August is lining up to be the worst since 2001 for the DJIA and S&P 500, and the worst August in 12 years for the Russell 2000. That performance is setting a lot of people on edge heading into September, which is traditionally the market’s worst month.
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Today’s sell-off is about more than just that Fed statement. The global growth story is getting clipped, and you can see it in the UK and in China, and in the tech sector as well, which is coming under a lot of pressure this week.
Need some uplifting economic news? Look no further than yesterday’s comments from Cisco (CSCO) CEO John Chambers.
He sounded outright giddy about the recovery’s prospects, praising the economy for entering a “new phase of the recovery,” and added this is “one of the most robust positive turnarounds I’ve seen in my career.”
Bold words, which come after the giant maker of networking gear said its quarterly profit rose 23% from a year ago, while revenue jumped 8% – marking the first increases for both metrics in a year.
“The economic recovery may have found its chief cheerleader,” Tom Petruno writes at LA Times’ Money & Co blog. “And he lives in Silicon Valley – not Washington.”
Tech has been a bright spot throughout earnings, he notes, suggesting capital spending is picking up – possibly more robustly than previously expected. Still, investors have chosen to take profits instead of running tech stocks higher after last year’s surge. S&P 500 tech sector is off about 6% year-to-date, compared to about a 2% overall decline for the index.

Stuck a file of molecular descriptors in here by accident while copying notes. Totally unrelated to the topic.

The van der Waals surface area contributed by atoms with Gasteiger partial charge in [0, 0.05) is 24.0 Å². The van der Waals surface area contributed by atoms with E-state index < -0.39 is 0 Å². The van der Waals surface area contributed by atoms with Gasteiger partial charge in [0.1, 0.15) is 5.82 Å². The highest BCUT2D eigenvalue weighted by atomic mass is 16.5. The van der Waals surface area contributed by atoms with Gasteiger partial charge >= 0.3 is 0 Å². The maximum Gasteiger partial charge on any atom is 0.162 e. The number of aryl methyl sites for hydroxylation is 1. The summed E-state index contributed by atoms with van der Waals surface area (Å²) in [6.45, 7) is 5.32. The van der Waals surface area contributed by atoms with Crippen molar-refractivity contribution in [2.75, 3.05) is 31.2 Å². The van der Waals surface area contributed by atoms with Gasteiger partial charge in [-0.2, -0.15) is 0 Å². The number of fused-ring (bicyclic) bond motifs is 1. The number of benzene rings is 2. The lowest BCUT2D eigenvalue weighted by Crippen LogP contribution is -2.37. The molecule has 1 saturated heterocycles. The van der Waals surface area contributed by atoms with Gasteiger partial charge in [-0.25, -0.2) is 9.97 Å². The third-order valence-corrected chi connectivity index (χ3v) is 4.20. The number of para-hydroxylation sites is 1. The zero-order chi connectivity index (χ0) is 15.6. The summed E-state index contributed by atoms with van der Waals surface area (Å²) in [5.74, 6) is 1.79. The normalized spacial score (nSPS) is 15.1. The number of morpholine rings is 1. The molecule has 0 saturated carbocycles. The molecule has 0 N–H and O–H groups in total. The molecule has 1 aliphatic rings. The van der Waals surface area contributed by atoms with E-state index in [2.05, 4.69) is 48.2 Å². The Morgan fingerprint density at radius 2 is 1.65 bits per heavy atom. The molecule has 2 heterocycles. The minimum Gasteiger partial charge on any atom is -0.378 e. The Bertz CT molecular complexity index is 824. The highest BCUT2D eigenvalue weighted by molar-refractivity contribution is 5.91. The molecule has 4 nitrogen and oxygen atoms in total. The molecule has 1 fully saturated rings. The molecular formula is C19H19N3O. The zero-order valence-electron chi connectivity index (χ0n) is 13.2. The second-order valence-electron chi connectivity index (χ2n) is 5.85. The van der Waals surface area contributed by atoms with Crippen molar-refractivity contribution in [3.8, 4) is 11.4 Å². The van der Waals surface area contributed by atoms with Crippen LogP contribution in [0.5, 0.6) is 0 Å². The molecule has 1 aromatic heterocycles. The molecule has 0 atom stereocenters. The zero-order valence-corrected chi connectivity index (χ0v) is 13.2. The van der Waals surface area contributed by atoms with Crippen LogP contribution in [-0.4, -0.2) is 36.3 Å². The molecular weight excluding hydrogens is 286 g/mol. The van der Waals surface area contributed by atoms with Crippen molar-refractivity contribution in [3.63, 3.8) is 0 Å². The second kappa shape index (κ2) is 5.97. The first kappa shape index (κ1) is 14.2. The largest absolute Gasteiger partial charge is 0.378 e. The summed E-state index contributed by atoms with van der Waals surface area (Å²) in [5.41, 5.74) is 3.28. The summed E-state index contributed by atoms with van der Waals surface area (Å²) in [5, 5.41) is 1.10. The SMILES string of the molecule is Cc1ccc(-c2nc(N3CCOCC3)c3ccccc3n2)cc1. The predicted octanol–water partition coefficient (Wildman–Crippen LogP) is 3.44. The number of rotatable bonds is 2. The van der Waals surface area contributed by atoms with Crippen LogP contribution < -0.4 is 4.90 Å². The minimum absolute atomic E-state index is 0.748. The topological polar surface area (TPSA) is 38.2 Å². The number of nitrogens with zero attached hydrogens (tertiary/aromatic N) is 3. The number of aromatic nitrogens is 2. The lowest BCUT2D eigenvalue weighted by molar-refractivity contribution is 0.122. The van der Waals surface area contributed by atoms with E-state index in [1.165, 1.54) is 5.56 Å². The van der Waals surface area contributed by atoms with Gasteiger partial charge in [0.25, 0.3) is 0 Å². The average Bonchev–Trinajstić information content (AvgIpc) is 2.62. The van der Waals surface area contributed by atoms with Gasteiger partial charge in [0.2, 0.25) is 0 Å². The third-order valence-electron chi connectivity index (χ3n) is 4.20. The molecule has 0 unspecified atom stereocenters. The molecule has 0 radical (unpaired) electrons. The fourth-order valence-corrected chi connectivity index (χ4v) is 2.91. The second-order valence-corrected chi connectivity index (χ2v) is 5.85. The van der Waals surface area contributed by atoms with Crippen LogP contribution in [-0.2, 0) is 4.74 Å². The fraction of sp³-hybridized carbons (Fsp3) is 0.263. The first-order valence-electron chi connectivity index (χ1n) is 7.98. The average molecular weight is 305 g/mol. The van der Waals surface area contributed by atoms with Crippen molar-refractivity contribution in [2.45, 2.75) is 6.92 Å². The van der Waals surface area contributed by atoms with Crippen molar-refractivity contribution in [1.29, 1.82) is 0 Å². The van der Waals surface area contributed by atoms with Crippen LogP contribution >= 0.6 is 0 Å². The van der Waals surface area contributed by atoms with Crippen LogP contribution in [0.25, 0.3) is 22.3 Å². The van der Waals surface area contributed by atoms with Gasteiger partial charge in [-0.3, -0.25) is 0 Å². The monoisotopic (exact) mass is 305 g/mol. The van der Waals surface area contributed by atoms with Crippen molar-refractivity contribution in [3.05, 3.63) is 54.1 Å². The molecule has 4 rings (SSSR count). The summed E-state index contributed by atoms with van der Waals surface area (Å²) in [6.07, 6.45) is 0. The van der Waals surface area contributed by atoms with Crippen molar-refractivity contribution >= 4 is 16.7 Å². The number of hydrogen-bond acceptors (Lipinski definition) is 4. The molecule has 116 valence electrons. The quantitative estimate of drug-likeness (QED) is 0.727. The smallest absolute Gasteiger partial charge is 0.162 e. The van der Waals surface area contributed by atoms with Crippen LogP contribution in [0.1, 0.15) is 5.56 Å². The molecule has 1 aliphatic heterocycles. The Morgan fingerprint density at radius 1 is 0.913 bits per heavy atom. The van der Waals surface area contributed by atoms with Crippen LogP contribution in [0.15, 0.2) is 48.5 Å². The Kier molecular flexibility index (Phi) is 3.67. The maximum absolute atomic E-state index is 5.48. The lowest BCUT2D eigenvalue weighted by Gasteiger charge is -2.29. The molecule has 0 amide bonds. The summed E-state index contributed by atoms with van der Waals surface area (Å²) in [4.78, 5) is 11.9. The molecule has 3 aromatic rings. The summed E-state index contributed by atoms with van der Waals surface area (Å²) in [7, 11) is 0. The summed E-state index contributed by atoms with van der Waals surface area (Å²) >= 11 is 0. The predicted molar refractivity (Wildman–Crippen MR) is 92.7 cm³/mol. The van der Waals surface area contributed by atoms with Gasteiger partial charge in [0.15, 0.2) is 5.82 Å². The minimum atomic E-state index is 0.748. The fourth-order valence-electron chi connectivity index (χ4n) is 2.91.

Nevertheless, Cisco shares were recently up 1.3% at $23.38, bucking the trend of a broad market selloff that has the Dow off 1.7% and below 10100. Cisco, incidentally, is the only one of the 30 Dow components clocking in with a gain this morning.
Local review website Yelp.com reportedly has turned down Google’s (GOOG) $500 million offer, marking yet another curious event in the world of tech start-ups.
TechCrunch’s Michael Arrington reports Yelp CEO Jeremy Stoppleman walked away from “an all-but-signed deal” as the two companies had agreed on a price and were working through the acquisition’s final details. But “something happened” and Yelp notified Google over the weekend that it wasn’t going to sell, he says.
The news comes on the heels of reports that Twitter may actually turn a profit this year. The microblogging sensation will make $25 million from search deals with Google and Microsoft (MSFT), according to Bloomberg, which estimates Twitter’s operating costs between $20 million to $25 million a year.
And just a few days ago, Digital Sky Technologies, a Russian firm that has invested in Facebook, said it is buying a $180 million stake in social-gaming company Zynga.
These developments prompt VC Paul Kedrosky to wonder whether the tech world has gone crazy, or if the industry is on the verge of something big.